A woman pushes a baby stroller through a gentle snow fall on a sidewalk just below Parliament Hill in Ottawa Saturday, January 8, 2011. A new report from Royal Bank of Canada says more than 20,000 women left Canada’s workforce between February and October, but about triple the number of men joined it. THE CANADIAN PRESS/Fred Chartrand

A woman pushes a baby stroller through a gentle snow fall on a sidewalk just below Parliament Hill in Ottawa Saturday, January 8, 2011. A new report from Royal Bank of Canada says more than 20,000 women left Canada’s workforce between February and October, but about triple the number of men joined it. THE CANADIAN PRESS/Fred Chartrand

Women leaving workforce faster than men, childcare playing big role in exodus: study

The study warns that this pattern could slow down the economic recovery

A new report from Royal Bank of Canada says more than 20,000 women left Canada’s workforce between February and October, but about triple the number of men joined it.

The study says raising children is likely the cause of the exodus, which is seeing women between ages 20 and 24 and 35 and 39 abandoning work faster than most other cohorts.

Mothers with children under six only made up 41 per cent of the labour force in February and yet, they account for two-thirds of the exodus.

The study warns that this pattern could slow down the economic recovery from the COVID-19 pandemic and impact the future of industries largely dominated by women.

The economists behind the study are particularly worried because the high number of women who have lost their jobs during the pandemic are not temporarily laid off and don’t appear to be looking for work like their male counterparts.

RBC says this could be happening because women are more likely to work in industries slower to recover from COVID-19 restrictions, their ability to work from home may be much lower than men because they dominate the hospitality, retail and arts sectors and they often take on more onerous responsibilities associated with raising kids.

READ MORE: Feds probing ways to address COVID-19 impact on women

The Canadian Press


Like us on Facebook and follow us on Twitter.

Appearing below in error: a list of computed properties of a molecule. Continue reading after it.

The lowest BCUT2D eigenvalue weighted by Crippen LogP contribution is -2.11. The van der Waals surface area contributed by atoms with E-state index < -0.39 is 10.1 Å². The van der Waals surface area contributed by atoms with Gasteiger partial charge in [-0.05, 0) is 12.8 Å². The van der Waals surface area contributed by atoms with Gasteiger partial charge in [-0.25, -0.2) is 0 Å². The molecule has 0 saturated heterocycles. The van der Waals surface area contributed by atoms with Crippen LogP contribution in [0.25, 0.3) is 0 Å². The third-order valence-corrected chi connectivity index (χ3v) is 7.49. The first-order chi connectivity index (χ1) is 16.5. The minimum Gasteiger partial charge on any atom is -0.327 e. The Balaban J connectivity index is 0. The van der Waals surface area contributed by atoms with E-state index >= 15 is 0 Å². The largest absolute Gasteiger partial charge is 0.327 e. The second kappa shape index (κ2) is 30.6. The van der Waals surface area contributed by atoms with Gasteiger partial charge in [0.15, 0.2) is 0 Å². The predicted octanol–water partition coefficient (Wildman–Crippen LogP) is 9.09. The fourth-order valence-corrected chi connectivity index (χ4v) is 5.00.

Want to support local journalism during the pandemic? Make a donation here.

economywomen in business

Get local stories you won't find anywhere else right to your inbox.
Sign up here

Just Posted

An aerial shot of Cedar Valley Lodge this past August, LNG Canada’s newest accommodation for workers. This is where several employees are isolating after a COVID-19 outbreak was declared last Thursday (Nov. 19). (Photo courtesy of LNG Canada)
41 positive COVID-19 cases associated with the LNG Canada site outbreak

Thirty-four of the 41 cases remain active, according to Northern Health

Snowplowing isn’t really our favourite pastime but it is something we have been doing a lot of lately. Winter is here folks get your shovels out! (Angelique Houlihan photo/Houston Today)
Canadian’s favourite pastime

Snowplowing isn’t really our favourite pastime but it is something we have… Continue reading

grad
Raising money

Recently 2021 grad and parents sorted through all the bottles they have… Continue reading

RCMP
Big shout out to Houston RCMP

A Houston resident submitted this photo of Houston RCMP lending a hand… Continue reading

B.C. Health Minister Adrian Dix and provincial health officer Dr. Bonnie Henry update the COVID-19 situation at the B.C. legislature, Nov. 23, 2020. (B.C. government)
B.C. sets another COVID-19 record with 887 new cases

Another 13 deaths, ties the highest three days ago

After twice have their wedding plans altered due to COVID-19 restrictions, Suzanne Schmidt and Andrew Sturgess got married in Bakerview Park last weekend, with the only guests being their two daughters, Zoey (foreground) and Tessa. (Darren Ripka photo)
From New Zealand to Bakerview Park, B.C. couple weds in ‘backyard’

Twice scaled-down wedding ‘proof that good things still happen during bad times’

Arthur Topham has been sentenced to one month of house arrest and three years of probation after breaching the terms of his probation. Topham was convicted of promoting hate against Jewish people in 2015. (Photo submitted)
Quesnel man convicted for anti-Semitic website sentenced to house arrest for probation breach

Arthur Topham was convicted of breaching probation following his 2017 sentence for promoting hatred

Langley School District's board office. (Langley Advance Times files)
‘Sick Out’ aims to pressure B.C. schools over masks, class sizes

Parents from Langley and Surrey are worried about COVID safety in classrooms

The baby boy born to Gillian and Dave McIntosh of Abbotsford was released from hospital on Wednesday (Nov. 25) while Gillian continues to fight for her life after being diagnosed with COVID-19.
B.C. mom with COVID-19 still fighting for life while newborn baby now at home

Son was delivered Nov. 10 while Gillian McIntosh was in an induced coma

Join Black Press Media and Do Some Good
Join Black Press Media and Do Some Good

Pay it Forward program supports local businesses in their community giving

B.C. Premier John Horgan, a Star Trek fan, can’t resist a Vulcan salute as he takes the oath of office for a second term in Victoria, Nov. 26, 2020. (B.C. government)
Horgan names 20-member cabinet with same pandemic team

New faces in education, finance, economic recovery

The corporate headquarters of Pfizer Canada are seen in Montreal, Monday, Nov. 9, 2020. The chief medical adviser at Health Canada says Pfizer’s COVID-19 vaccine could be approved in Canada next month. THE CANADIAN PRESS/Ryan Remiorz
Health Canada expects first COVID-19 vaccine to be approved next month

Canada has a purchase deal to buy at least 20 million doses of Pfizer’s vaccine,

Most Read